by James McGirk
I learned about the MONIAC in my high school marco-economics class: a.k.a. the Financephalograph or the Philips Hydraulic Computer, MONIAC was a massive machine, the size of two grandfather clocks bolted together, only instead of gears there was colored fluid inside, sluicing through tubes, pushing valves open and filling cisterns. Here, fluid was a metaphor for money, and by manipulating how much trickled through the system (pour in investments, drain out expenditures…) MONIAC could model Great Britain’s fiscal policy. Hence its name: the Monitary National Income Analogue Computer. This was absolutely an idea borne of its time (which would be New Zealand circa 1949, when feedback loops and whole systems were to Big Business what networks and disruptive capitalism are today) and as an idea was quickly repurposed from oracle-like pronouncements on fiscal policy to the teaching spotty undergraduates studying intro to Economics. My instructor—I don’t remember her name—mentioned the MONIAC as a way to demonstrate the hubris of economic models. It was inconceivable to her that a bunch of transparent pipes filled with dyed water could model something so complex as a national monetary policy. I think that was the point. But I found the MONIAC quite appealing.
Psychiatrists refer to a patient’s system of belief. This is like a personal philosophy only it goes deeper than that; it refers to how a patient conceives of reality on a granular level. A paranoid schizophrenic might have a system of belief that relies on malevolent imps who undermine his every attempt to function in society. Or if you take enough acid and close your eyes as you peak and glimpse the whirling clocklike machinery undergirding reality and believe it is still there once you come down: well, that too would fit, albeit in a slightly more subtle way. At the time I was thus afflicted. A peculiar fellow, obsessed with control panels, who decorated his jeans and filled notebooks with doodles of speedometers and squignometers and gauges and switches and rows of buttons; a guy who re-read William Gibson’s Neuromancer forty times and gobbled cognitive enhancing Nootropic drugs (and pined for girls who reminded me of the main character Molly, a neo-noir villainess with retractable claws; wan, freckled redheads especially reminded me of her, but thanks to the aforementioned eccentricities, the female of the species was really more of an abstraction at the time).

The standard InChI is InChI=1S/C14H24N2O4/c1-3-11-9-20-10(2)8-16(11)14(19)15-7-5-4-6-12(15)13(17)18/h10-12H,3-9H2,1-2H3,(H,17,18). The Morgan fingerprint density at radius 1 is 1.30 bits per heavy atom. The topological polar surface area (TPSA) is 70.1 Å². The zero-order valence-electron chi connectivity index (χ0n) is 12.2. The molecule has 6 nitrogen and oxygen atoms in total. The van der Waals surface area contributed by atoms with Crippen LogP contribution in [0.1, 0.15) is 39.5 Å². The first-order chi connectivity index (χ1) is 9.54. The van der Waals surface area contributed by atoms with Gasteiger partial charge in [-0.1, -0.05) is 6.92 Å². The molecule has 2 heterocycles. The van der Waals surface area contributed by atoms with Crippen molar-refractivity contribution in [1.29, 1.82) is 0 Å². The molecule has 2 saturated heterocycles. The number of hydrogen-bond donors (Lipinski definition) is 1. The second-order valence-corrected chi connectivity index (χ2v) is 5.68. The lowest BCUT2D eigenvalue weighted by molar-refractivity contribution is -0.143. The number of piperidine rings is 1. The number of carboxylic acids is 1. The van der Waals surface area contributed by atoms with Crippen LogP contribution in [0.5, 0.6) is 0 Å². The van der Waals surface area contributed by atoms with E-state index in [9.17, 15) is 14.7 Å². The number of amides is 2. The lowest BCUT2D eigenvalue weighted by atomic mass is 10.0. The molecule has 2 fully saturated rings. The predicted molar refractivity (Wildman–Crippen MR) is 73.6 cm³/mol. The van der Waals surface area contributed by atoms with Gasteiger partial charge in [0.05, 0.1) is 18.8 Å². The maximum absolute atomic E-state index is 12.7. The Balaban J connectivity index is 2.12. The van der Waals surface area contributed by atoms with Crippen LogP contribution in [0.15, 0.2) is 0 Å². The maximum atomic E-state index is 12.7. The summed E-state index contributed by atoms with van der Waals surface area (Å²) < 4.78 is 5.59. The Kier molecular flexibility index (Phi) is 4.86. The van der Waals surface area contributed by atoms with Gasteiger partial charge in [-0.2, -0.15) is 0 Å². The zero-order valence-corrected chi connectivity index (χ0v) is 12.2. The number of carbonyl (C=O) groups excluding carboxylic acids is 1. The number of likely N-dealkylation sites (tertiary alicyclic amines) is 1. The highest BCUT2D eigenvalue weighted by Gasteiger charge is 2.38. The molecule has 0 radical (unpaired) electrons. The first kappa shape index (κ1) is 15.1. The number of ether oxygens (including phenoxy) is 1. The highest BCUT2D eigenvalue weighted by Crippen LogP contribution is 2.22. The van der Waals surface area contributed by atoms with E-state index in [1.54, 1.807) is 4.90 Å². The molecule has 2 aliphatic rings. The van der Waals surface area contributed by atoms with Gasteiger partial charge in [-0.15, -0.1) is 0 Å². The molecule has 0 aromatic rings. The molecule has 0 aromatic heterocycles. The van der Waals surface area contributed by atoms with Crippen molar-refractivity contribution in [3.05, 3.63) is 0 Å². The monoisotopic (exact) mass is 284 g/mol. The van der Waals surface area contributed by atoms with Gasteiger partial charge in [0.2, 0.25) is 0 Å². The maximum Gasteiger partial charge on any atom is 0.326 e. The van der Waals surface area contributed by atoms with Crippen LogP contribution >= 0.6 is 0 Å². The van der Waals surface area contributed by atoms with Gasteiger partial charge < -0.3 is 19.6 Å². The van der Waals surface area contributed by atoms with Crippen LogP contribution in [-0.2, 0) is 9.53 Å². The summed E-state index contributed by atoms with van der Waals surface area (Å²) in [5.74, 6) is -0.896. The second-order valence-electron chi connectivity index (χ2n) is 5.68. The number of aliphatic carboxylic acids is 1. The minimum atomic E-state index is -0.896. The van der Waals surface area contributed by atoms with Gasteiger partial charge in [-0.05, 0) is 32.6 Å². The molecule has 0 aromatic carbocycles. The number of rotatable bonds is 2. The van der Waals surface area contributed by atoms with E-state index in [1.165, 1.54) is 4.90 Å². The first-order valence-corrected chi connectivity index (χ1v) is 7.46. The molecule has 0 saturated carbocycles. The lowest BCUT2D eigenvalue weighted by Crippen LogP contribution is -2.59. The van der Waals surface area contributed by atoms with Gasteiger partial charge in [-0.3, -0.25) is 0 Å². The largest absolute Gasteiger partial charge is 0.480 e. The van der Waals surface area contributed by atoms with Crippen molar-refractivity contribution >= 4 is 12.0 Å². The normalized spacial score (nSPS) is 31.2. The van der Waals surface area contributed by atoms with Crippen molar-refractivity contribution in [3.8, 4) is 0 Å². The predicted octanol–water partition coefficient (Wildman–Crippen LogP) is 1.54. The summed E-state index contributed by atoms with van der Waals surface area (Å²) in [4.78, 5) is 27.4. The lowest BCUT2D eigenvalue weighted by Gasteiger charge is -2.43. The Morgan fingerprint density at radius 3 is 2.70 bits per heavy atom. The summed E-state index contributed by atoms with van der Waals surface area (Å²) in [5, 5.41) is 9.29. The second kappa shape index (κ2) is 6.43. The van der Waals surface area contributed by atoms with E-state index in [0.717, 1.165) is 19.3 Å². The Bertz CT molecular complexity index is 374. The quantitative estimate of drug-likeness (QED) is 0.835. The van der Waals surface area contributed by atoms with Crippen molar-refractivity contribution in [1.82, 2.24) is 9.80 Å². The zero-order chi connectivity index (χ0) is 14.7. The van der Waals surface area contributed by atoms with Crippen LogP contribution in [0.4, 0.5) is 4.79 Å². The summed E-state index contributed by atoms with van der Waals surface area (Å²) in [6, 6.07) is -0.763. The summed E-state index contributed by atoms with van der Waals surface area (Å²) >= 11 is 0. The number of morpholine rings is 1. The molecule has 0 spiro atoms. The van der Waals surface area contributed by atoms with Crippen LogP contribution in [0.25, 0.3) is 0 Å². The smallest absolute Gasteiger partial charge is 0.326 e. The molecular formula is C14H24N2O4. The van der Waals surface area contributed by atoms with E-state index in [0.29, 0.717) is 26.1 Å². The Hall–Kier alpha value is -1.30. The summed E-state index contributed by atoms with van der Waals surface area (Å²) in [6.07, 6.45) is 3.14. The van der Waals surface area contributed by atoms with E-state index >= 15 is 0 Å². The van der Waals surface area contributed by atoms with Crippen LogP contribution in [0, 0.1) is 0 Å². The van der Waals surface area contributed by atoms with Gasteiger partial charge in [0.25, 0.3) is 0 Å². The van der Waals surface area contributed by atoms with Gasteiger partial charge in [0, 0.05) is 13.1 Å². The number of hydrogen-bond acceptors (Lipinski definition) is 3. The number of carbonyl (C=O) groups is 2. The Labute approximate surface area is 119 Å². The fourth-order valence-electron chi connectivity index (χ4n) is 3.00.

So MONIAC was delicious concept to me. The idea that there could be a machine explaining everything and allowing you to manipulate reality like engineer manning a locomotive slotted neatly into my personal system of belief, and stayed there until I moved to New York City at the age of 22.
I had this idea that I would be able master the city the way I had mastered the manual transmission of my crappy slate 1995 Mitsubishi Galant S. Not entirely without effort, mind you, but after a few herky-jerky lurches not too much effort for someone as creative and brainy as yours truly. But making it in New York City was nothing like mastering the control system of a cantankerous Japanese motorcar. It was like joining a cult. You see, unless you arrive in New York City through a Manhattanite’s birth canal or by clomping down the handsome milled aluminum staircase of a Russian kleptocrat’s private jumbo jet and are so rich it doesn’t matter, you enter the city as a rube, exuding a petrochemical fug of expectation and stupidity that feeds madness directly into the city’s economy. Sure it’s a system just like the MONIAC was, but instead of being a rational machine, it’s a cruel swindle, a game of snakes and ladders played with pit vipers and toothpick rungs and loaded die. But my expectations were more unrealistic than most.